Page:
A new academic study finds that an over-representation of MPs with social sciences backgrounds limits debate on STEM topics. Last updated on Wednesday 1 September 2021 Political parties need to put more effort into recruiting candidates with scientific backgrounds in order to increase 'cognitive diversity' among MPs, say the authors of a new academic study.

Politics - Social Sciences - 17.08.2021
Europe-wide political divide emerging between cities and countryside - study
Europe-wide political divide emerging between cities and countryside - study
"Geography of disillusion" poses a major challenge for democratic countries across the continent, according to researchers. As disenchantment rises in European hinterlands, democratic politics risks being eroded from within Davide Luca A new study reveals the extent of the political divide opening up between city and countryside right across Europe, with research suggesting that political polarisation in the 21st century may have a lot to do with place and location.

Criminology / Forensics - Politics - 04.05.2021
Security and violent crime cannot be an argument against humane refugee policies - new study
New research from international academics challenges a myth that progressive policies towards asylum seekers pose a threat to domestic security. Last updated on Tuesday 4 May 2021 Ahead of US President Joe Biden's plan later this month to lift the country's historically low cap on asylum seekers, a new political study finds that liberal, progressive refugee policies do not pose domestic security challenges for states.

Politics - 15.01.2021
Reform public procurement to protect aid money, urges major new anti-corruption study
The biggest study of its kind has proven the link between local political context and the risk that humanitarian aid money is lost to corruption. The study also provides reassurance that the controls that donors may insist upon can be effective at preventing money going astray. The paper " Controlling Corruption in Development Aid: new evidence from contract-level data? is published in the Studies in Comparative International Development journal.

Religions - Politics - 07.12.2020
2021 Northern Ireland census unlikely to clarify prospects of Irish unity
Expectations are rising that the 2021 Northern Ireland census may act as a trigger for a referendum on Irish unification, but 'new' census questions on religious background and national identity are likely to shape the debate about Northern Ireland's constitutional future, a new study reveals. While 'sectarian head-counting' has featured in Northern Irish politics since partition in 1921, the 1998 Good Friday Agreement (GFA) introduced a mechanism for a 'border poll' on Irish unification.

Health - Politics - 01.12.2020
New study to investigate COVID-19 and misinformation
Researchers at the University of Bristol and King's College London are leading a major new study to investigate COVID-19 perceptions and misperceptions, lockdown compliance and vaccine hesitancy. The research team is gathering longitudinal survey data on trust and compliance with public health requirements over the course of the pandemic, enhancing and extending the 'Life Under Lockdown' study fielded between April and June this year.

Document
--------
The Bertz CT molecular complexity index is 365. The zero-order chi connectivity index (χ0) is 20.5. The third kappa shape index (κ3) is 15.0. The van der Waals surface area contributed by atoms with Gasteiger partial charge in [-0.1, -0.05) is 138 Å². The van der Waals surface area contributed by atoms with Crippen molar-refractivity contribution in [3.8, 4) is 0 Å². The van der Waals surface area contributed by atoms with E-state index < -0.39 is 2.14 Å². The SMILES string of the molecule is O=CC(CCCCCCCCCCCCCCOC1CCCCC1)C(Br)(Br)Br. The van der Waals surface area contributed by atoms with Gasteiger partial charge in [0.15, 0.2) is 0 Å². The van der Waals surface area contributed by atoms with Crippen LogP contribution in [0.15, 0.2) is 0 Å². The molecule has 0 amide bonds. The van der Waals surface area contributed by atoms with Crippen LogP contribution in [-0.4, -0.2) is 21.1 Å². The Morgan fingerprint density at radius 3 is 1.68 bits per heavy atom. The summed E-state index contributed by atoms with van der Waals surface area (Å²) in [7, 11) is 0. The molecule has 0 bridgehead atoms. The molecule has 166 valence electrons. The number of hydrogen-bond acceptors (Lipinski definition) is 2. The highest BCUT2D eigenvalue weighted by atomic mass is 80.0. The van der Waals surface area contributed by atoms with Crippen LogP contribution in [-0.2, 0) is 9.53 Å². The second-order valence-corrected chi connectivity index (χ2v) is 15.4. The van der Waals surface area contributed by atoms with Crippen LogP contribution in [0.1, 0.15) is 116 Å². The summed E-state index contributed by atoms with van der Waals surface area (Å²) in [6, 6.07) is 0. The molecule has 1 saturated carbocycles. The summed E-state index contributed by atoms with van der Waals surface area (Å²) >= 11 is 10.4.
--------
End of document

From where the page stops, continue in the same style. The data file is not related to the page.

Politics - 23.11.2020
Dogmatic people seek less information even when uncertain
People who are dogmatic about their views seek less information and make less accurate judgements as a result, even on simple matters unrelated to politics, according to a study led by UCL and Max Planck Institute for Biological Cybernetics researchers. The researchers say their findings, published in PNAS , point to differences in thinking patterns that lead people to hold rigid opinions.

Politics - Psychology - 06.11.2020
Game combats political misinformation by letting players undermine democracy
A short online game in which players are recruited as a "Chief Disinformation Officer" and use tactics such as trolling to sabotage elections in a peaceful town has been shown to reduce susceptibility to political misinformation in its users. Fake news and online conspiracies will continue to chip away at the democratic process until we take seriously the need to improve digital media literacy across populations Sander van der Linden The free-to-play  Harmony Square  is released to the public today, along with a study on its effectiveness published in the  Harvard Misinformation Review.

Life Sciences - Politics - 06.10.2020
Battling with neighbours could make animals smarter
Fighting in baboons can be fierce David Clode Like Napoleon Bonaparte, chimpanzees are masters of intergroup conflict Franceso Ungaro [chimpanzee photograph] Vigilance is key in a world of rival outsiders Andy Radford [meerkat photograph]; Michalis Mantelos [red-ruffed lemur photograph] 6 October 2020 From ants to primates, 'Napoleonic' intelligence has evolved to help animals contend with the myriad cognitive challenges arising from interactions with rival outsiders, suggest researchers at the University of Bristol in a paper published today [Tuesday 6 October].

Politics - 11.06.2020
Effective communication between politicians and constituents vital for sustained political participation, experts say
The way politicians communicate with constituents has never been more important than during the Covid-19 pandemic, say experts. Dr Nikki Soo of Cardiff University led a study with Dr James Weinberg and Dr Kate Dommett at the University of Sheffield, which investigated how people reacted to different communications they might receive from an MP.